Objective: The Human Papillomavirus (HPV) vaccine has increasingly been suspected of adverse effects in Denmark since 2013. By using consultations with the general practitioner (GP) as an indicator for morbidity, this study aims to examine the association between HPV vaccination and morbidity in girls in the Danish childhood immunization program.
Methods: The study is a nationwide register-based cohort study. Both the HPV and the Measles, Mumps and Rubella (MMR) vaccines were offered to 12-year-old girls in Denmark in the study period (2008-2015). Therefore, both vaccines were included as exposures to allow differentiation between potential effects. This resulted in four exposure groups: HPV only vaccinated, HPV+MMR vaccinated, MMR only vaccinated, and Non-vaccinated girls. Outcomes were: daytime consultation rates and frequent GP attendance (> 7 annual GP consultations). We estimated consultation rates by negative binomial regressions analysis and frequent GP attendance by logistic regression analysis. Both analyses were stratified on the years 2008-2013 versus 2014.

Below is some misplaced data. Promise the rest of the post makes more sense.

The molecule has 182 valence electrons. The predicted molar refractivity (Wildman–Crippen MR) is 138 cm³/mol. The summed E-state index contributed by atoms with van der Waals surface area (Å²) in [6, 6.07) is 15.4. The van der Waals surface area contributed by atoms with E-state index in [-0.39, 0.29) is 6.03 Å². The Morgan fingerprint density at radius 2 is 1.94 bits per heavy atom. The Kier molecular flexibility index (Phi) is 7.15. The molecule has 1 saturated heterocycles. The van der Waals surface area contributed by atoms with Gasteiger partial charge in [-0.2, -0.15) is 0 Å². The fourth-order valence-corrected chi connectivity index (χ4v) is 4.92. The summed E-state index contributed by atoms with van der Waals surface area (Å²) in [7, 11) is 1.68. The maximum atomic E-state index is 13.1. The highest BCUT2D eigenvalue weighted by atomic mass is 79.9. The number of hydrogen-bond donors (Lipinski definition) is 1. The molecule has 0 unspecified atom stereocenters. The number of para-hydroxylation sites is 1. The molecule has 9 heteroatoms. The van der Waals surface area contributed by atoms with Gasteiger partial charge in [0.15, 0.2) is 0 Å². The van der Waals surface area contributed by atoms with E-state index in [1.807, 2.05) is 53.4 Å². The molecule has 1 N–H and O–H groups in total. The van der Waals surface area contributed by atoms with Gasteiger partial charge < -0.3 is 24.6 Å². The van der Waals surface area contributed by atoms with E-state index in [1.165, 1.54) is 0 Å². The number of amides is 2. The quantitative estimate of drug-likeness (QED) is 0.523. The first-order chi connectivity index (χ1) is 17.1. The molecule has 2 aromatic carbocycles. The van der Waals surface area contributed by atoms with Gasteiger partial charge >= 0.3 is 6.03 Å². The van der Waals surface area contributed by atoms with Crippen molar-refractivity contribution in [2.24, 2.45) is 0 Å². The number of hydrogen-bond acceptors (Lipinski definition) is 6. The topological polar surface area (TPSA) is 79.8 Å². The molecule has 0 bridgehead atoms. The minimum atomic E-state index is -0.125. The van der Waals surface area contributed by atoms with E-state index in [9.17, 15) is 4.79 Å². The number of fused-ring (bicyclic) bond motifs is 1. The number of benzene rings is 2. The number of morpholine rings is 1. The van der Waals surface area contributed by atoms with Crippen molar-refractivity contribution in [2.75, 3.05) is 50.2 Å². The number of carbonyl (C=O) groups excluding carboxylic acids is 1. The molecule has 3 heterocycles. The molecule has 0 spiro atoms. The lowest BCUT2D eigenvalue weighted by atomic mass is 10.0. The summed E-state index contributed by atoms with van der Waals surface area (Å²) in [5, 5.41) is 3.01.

Results: The study included 214,240 girls born in 1996-2002. All vaccinated groups consulted the GP more often than the non-vaccinated group, both before and after the vaccination. After the vaccination, an increase in consultations was observed for all three vaccinated groups; most distinct for girls vaccinated in 2014. For girls vaccinated before 2014, we found a slightly higher risk of frequent GP attendance after vaccination in the HPV only group compared to the non-vaccinated group, whereas in 2014, frequent GP attendance was seen for all three vaccinated groups; most substantial for the MMR only vaccinated group.
Conclusion: In this study, no exclusive increase in health care utilization was detected after HPV vaccination. However, a general difference in the health care utilization pattern was found between vaccinated and non-vaccinated girls, which increased after the time of vaccination, primarily for girls vaccinated after 2013.